November 21, 2005

Oldest gymnastics competitor eyes Beijing

By Greg Stutchbury

MELBOURNE (Reuters) - Oksana Chusovitina breaks into a wry
smile when reminded that she was a veteran of the 1992 Olympic
Games in Barcelona.

The 30-year-old from Uzbekistan is the oldest competitor at
the Melbourne world gymnastics championships which start on
Tuesday -- an astounding achievement given that most
international female competitors are considered pensionable by
the age of 20.

"When you are on the podium, no-one asks whether you're 15
or 30," Chusovitina told a news conference through an
interpreter on Monday. "What matters is whether you can do
great gymnastics.

"I'm here because I love gymnastics. I will compete and
will enjoy it while I can."

The 2003 world vault champion has an additional reason to
continue competing -- her son Alisher was diagnosed with
leukemia in 2002 and has been receiving treatment in Germany.

The money she earns competing on the circuit goes toward
his medical bills.

"If I was not involved in gymnastics it would not have been
possible for us to move to Germany to have highly qualified
treatment," said Chusovitina, who is married to Olympic
wrestler Bakhodir Kurbanov.

"Secondly, when this happened whenever I was competing the
gymnastics communities across the world tried to put together
funds to help us pay for the treatment.

"So (by competing) I would like to thank the whole
gymnastics community who have helped us in tough times."


The sacrifices in the gym, and in moving to Germany, have
paid off, with Alisher, now six, much better, she said.

"Alisher is doing very well. Three times per month he must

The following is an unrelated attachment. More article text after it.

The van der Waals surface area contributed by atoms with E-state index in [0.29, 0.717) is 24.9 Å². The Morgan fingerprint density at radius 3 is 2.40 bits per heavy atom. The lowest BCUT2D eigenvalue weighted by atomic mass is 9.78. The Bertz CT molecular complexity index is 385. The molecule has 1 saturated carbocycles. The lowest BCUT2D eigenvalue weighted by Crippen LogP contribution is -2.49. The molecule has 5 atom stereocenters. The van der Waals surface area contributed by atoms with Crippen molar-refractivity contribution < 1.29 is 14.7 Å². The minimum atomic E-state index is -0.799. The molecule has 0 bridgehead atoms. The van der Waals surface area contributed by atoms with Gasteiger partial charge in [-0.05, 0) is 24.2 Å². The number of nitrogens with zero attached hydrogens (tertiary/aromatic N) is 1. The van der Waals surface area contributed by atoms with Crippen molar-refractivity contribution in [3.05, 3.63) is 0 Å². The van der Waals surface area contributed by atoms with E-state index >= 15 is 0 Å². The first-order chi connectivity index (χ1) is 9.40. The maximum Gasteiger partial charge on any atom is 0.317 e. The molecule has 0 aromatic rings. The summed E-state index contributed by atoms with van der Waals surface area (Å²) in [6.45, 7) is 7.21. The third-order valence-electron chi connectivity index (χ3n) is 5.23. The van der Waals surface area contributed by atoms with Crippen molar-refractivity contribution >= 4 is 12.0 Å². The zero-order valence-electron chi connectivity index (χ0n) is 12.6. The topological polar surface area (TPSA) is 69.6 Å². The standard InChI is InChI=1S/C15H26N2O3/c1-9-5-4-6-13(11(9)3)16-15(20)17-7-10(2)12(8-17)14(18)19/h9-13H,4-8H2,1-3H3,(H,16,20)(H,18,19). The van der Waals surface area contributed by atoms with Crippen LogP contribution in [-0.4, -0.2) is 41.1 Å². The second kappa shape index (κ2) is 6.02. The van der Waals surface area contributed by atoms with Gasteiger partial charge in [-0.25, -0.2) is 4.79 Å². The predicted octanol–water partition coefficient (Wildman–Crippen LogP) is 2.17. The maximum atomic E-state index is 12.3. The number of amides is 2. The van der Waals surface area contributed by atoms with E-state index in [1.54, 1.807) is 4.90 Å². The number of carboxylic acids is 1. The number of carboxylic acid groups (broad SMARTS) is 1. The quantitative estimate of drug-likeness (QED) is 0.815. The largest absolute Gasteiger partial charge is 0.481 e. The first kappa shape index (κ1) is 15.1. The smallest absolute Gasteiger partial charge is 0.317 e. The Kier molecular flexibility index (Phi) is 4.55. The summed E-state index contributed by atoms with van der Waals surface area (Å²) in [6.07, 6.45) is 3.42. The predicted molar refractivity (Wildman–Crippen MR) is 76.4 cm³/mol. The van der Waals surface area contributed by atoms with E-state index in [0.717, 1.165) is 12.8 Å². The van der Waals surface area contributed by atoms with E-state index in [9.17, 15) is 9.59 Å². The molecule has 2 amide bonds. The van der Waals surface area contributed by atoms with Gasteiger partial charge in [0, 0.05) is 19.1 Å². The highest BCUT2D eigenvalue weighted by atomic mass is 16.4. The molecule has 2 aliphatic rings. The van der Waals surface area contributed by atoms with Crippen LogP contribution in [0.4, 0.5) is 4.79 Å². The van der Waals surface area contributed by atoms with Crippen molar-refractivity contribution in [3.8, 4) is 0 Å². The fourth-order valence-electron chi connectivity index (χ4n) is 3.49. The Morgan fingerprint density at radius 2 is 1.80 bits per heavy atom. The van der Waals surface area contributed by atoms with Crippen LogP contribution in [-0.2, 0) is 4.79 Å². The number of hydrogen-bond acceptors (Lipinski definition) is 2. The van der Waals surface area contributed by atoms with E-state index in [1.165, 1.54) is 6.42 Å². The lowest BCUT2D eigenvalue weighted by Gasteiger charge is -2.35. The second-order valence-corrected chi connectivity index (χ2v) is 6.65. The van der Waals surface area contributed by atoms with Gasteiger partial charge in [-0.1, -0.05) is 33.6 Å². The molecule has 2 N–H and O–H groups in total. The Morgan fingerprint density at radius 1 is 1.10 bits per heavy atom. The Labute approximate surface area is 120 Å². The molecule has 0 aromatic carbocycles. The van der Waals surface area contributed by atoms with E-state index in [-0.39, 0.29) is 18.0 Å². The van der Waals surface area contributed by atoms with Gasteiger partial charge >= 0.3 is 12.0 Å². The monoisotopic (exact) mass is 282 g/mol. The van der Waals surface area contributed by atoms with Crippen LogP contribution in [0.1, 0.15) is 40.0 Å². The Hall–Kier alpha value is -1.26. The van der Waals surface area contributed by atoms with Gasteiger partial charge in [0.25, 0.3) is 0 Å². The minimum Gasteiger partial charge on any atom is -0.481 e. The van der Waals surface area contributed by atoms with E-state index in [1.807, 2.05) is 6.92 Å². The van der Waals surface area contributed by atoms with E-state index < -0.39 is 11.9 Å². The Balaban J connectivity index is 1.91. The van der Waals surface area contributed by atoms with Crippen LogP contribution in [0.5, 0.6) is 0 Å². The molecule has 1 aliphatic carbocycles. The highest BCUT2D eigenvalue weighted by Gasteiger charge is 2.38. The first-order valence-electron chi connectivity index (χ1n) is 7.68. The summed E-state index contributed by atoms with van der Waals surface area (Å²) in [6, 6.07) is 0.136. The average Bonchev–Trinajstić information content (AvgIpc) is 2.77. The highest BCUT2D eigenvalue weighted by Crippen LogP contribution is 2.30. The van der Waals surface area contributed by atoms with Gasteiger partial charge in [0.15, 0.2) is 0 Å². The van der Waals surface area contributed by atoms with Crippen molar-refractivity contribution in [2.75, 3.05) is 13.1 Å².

have a blood test, otherwise he is a normal child.

"He is coming to the gym and is happily growing."

A four-time Olympian, Chusovitina was a member of the
gold-medal winning Unified Team in Barcelona, and finished 10th
in the all-round competition in 1996 before she retired in 1997
and married Kurbanov in 1998.

She and Kurbanov both competed at the Sydney Olympics,
where he finished fifth in his weight class in the Greco-Roman
wrestling, while she failed to qualify for the all-round final
after making a mistake on the asymmetric bars.

Alisher's diagnosis with lymphatic leukemia in 2002
necessitated the family's move to Germany, where the decision
was made for Chusovitina to continue competing while Kurbanov
remained at home.

The 1.53-meter gymnast threw herself into the 2002 world
championships in Debrecen, Hungary, entering all four apparatus
competitions, qualifying for three finals and winning bronze in
the vault.

In 2003, she won Uzbekistan's first gold medal as an
independent nation when she clinched the vault in the world
championships in Anaheim and qualified for the Athens Olympics.


A leg injury hampered her preparations for the Athens Games
and she failed to make the final for the vault.

She is considered one of the favorites for the vault title
at the Melbourne championships, which feature individual
competition only, after a strong series of results in World Cup
events this year.

Her fellow competitors in Melbourne are considerably
younger. China's Fan Ye, the beam world champion last time, is
17 and the Americans are putting great faith in national
all-round champion Nastia Liukin, who is 16.

Chusovitina said she saw no problems in continuing to
juggle the demands of a family and international gymnastics and
would continue at least the 2008 Beijing Olympics.

"I'm doing what every woman is doing. You must take care of
your home and your husband and your child," she said.

"The most important (thing) is to be optimistic and not to
get into bad moods and just believe that you can do it.

"As for my plans, if everything is all right I'm looking
forward to competing in Beijing in 2008 and then who knows?
Maybe I will continue."